8 Ways to go on a fun vacation with the kids and grandparents

8 Ways to go on a fun vacation with the kids and grandparents

Asians are no stranger to family togetherness, from living arrangements to taking trips together, but it doesn’t mean that it’s a walk in the park. Make your vacation a great experience for the entire family with these easy to do tips

Getting ready for the summer season means figuring out where to bring your family for some much needed vacation time. Why not let the grandparents come with you? It takes a little bit more planning, but having the whole family together will make all the effort worth it.

Here are some tips to make your next vacation with kids and grandparents more fun!

Plan and block the dates ahead of time.

This might sound like stating the obvious, but  spur of the moment vacation with kids and grandparents in tow might sound adventurous, but it adds unnecessary stress (especially for grandparents who are set in their ways.) Planning ahead also shows consideration for everyone’s schedule, giving time to file leaves, move appointments, and give notice to your children’s schools.

Pick a place that mostly everyone will enjoy.

Unless all of you are made of the same mould, your idea of an awesome vacation may be different from each other. One could be a beach bunny, while one would rather snuggle in and stay in an air-conditioned hotel room (staycations, anyone?). Take note of the word mostly. It’s going to be difficult to choose just one location that will please everybody, so choose a location that you can do all sorts of activities, from the adventurous (bungee-jumping, anyone?) to the safety first crowd (think museum crawling.)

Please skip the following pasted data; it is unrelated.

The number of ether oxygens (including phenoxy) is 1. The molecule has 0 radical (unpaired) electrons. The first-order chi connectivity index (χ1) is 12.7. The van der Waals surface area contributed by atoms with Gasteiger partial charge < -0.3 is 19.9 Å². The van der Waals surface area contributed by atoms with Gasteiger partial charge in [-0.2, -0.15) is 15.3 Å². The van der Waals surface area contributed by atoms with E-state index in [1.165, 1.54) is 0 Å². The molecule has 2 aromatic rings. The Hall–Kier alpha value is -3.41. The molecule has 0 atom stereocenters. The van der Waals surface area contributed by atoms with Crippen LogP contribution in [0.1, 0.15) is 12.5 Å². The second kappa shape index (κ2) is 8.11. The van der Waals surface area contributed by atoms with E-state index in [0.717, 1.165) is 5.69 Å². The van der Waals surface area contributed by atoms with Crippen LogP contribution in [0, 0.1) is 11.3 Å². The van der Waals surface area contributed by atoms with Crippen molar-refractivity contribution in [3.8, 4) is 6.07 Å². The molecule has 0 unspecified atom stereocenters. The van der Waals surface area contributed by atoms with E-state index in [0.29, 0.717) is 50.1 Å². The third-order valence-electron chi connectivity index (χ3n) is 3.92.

Take out the element of the unknown, as much as possible.

There’s peace of mind that comes with knowing what happens next. Have a clear itinerary for your whole vacation. Even if some points might fall away or it won’t be followed to a T, having a schedule lessens your need to worry if you’re missing out on something, or thinking of a way to entertain everyone when they complain that they’re bored.

Pack something from home.

Everyone thrives in routines, no matter their age bracket. Besides keeping your family’s health top of mind (like bringing your daughter’s medicines and nebulizer kit), their comfort is also very important. Don’t think twice if the grandparents want to bring their own pillows or food.

Don’t scrimp on the accommodations.

Nothing ruins a vacation faster than a sub-standard room, especially for grandparents who need more restful times in between activities. Make sure to inspect beds and bathrooms for cleanliness and comfort, and don’t hesitate to ask for a room change if it’s not up to your liking.

Let the comments slide.

Even the most detailed and magical vacation will get less than stellar comments, from your kids complaining that the sand is not “white enough”, to the grandparents complaining about the less than fluffy pillows. If the complaints are things that you can’t do anything about (like really, the sand will stay the same forever), just smile, say you’ll choose a better spot next time, and let it go. There’s no use obsessing over something you can’t change as of the moment.

Vacation with kids and grandparents

Ditch togetherness...for a few hours.

Not all kids will be patient enough to walk around a museum aimlessly, and perhaps you and your partner would like to take some drinks during happy hour. Not all experiences are PG, and you shouldn’t feel guilty about that.

Set the pace for your “slowest” member.

Have you ever heard of that saying, “You’re only as fast as your slowest runner”? Whether it’s you because of you and your baby’s stroller, or it’s the grandparents’ leisure walking with a stick, keep the pace safe and comfortable. Stay away from challenging ways, like walking uphill or a 100 steps to a grotto—you don’t need that kind of stress!

Also READ: Travelling with a baby: Janet Hsieh shares 14 super-useful tips!

If you have any insights, questions or comments regarding the topic, please share them in our Comment box below. 

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Written by

Maita De Jesus

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